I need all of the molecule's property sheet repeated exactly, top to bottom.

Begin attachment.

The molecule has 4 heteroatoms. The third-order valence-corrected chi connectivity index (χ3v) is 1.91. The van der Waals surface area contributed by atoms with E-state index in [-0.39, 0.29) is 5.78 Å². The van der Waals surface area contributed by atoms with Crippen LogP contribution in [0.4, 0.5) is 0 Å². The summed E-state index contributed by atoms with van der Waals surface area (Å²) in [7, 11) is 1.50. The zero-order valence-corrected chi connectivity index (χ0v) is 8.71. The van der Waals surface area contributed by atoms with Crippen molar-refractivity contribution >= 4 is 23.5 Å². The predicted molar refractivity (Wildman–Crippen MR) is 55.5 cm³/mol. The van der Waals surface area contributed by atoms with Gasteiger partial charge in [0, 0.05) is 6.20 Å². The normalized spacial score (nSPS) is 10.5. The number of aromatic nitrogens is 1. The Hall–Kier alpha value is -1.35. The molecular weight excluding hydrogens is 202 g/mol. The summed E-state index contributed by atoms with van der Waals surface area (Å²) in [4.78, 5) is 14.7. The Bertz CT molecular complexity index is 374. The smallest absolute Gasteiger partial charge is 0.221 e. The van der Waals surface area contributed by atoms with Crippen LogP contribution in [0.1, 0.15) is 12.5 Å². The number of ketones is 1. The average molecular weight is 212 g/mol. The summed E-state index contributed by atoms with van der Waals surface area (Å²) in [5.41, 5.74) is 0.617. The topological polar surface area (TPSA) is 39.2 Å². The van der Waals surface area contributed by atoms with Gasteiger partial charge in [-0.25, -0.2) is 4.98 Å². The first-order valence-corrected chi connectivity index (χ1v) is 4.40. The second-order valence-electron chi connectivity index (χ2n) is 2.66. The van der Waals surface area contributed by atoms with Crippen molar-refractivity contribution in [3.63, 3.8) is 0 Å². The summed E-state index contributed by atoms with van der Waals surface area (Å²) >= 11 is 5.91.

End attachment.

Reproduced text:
The molecule has 4 heteroatoms. The third-order valence-corrected chi connectivity index (χ3v) is 1.91. The van der Waals surface area contributed by atoms with E-state index in [-0.39, 0.29) is 5.78 Å². The van der Waals surface area contributed by atoms with Crippen LogP contribution in [0.4, 0.5) is 0 Å². The summed E-state index contributed by atoms with van der Waals surface area (Å²) in [7, 11) is 1.50. The zero-order valence-corrected chi connectivity index (χ0v) is 8.71. The van der Waals surface area contributed by atoms with Crippen molar-refractivity contribution >= 4 is 23.5 Å². The predicted molar refractivity (Wildman–Crippen MR) is 55.5 cm³/mol. The van der Waals surface area contributed by atoms with Gasteiger partial charge in [0, 0.05) is 6.20 Å². The normalized spacial score (nSPS) is 10.5. The number of aromatic nitrogens is 1. The Hall–Kier alpha value is -1.35. The molecular weight excluding hydrogens is 202 g/mol. The summed E-state index contributed by atoms with van der Waals surface area (Å²) in [4.78, 5) is 14.7. The Bertz CT molecular complexity index is 374. The smallest absolute Gasteiger partial charge is 0.221 e. The van der Waals surface area contributed by atoms with Crippen LogP contribution in [0.1, 0.15) is 12.5 Å². The number of ketones is 1. The average molecular weight is 212 g/mol. The summed E-state index contributed by atoms with van der Waals surface area (Å²) in [5.41, 5.74) is 0.617. The topological polar surface area (TPSA) is 39.2 Å². The van der Waals surface area contributed by atoms with Gasteiger partial charge in [-0.25, -0.2) is 4.98 Å². The first-order valence-corrected chi connectivity index (χ1v) is 4.40. The second-order valence-electron chi connectivity index (χ2n) is 2.66. The van der Waals surface area contributed by atoms with Crippen molar-refractivity contribution in [3.63, 3.8) is 0 Å². The summed E-state index contributed by atoms with van der Waals surface area (Å²) >= 11 is 5.91.